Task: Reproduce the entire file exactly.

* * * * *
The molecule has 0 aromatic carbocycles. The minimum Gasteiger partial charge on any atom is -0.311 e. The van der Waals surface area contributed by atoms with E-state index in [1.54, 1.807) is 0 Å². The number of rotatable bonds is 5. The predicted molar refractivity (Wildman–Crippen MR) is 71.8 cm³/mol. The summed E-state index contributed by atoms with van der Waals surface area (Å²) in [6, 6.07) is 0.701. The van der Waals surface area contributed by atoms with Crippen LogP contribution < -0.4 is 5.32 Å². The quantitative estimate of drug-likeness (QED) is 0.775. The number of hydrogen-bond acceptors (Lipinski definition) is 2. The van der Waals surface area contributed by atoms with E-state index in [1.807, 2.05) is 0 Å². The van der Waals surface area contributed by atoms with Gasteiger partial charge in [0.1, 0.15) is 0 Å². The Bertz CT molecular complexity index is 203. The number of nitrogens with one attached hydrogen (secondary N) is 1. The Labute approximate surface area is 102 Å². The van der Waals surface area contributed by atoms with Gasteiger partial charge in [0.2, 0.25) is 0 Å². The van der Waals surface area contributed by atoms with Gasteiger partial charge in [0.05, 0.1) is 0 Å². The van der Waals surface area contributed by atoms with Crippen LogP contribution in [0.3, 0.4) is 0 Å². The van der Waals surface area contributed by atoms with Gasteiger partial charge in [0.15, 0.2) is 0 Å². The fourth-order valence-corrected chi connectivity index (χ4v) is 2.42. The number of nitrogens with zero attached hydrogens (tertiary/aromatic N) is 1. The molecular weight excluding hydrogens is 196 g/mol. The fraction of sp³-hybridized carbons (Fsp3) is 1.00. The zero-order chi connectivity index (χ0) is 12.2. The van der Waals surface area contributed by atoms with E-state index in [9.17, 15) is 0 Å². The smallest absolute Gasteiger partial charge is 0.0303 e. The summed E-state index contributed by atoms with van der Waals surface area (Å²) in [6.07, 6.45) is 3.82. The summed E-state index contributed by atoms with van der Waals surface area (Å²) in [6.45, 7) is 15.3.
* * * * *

The molecule has 0 aromatic carbocycles. The minimum Gasteiger partial charge on any atom is -0.311 e. The van der Waals surface area contributed by atoms with E-state index in [1.54, 1.807) is 0 Å². The number of rotatable bonds is 5. The predicted molar refractivity (Wildman–Crippen MR) is 71.8 cm³/mol. The summed E-state index contributed by atoms with van der Waals surface area (Å²) in [6, 6.07) is 0.701. The van der Waals surface area contributed by atoms with Crippen LogP contribution < -0.4 is 5.32 Å². The quantitative estimate of drug-likeness (QED) is 0.775. The number of hydrogen-bond acceptors (Lipinski definition) is 2. The van der Waals surface area contributed by atoms with E-state index in [1.807, 2.05) is 0 Å². The van der Waals surface area contributed by atoms with Gasteiger partial charge in [0.1, 0.15) is 0 Å². The Bertz CT molecular complexity index is 203. The number of nitrogens with one attached hydrogen (secondary N) is 1. The Labute approximate surface area is 102 Å². The van der Waals surface area contributed by atoms with Gasteiger partial charge in [0.2, 0.25) is 0 Å². The van der Waals surface area contributed by atoms with Gasteiger partial charge in [0.05, 0.1) is 0 Å². The van der Waals surface area contributed by atoms with Crippen LogP contribution in [0.3, 0.4) is 0 Å². The van der Waals surface area contributed by atoms with Gasteiger partial charge in [0.15, 0.2) is 0 Å². The fourth-order valence-corrected chi connectivity index (χ4v) is 2.42. The number of nitrogens with zero attached hydrogens (tertiary/aromatic N) is 1. The molecular weight excluding hydrogens is 196 g/mol. The fraction of sp³-hybridized carbons (Fsp3) is 1.00. The zero-order chi connectivity index (χ0) is 12.2. The van der Waals surface area contributed by atoms with E-state index in [9.17, 15) is 0 Å². The smallest absolute Gasteiger partial charge is 0.0303 e. The summed E-state index contributed by atoms with van der Waals surface area (Å²) in [6.07, 6.45) is 3.82. The summed E-state index contributed by atoms with van der Waals surface area (Å²) in [6.45, 7) is 15.3.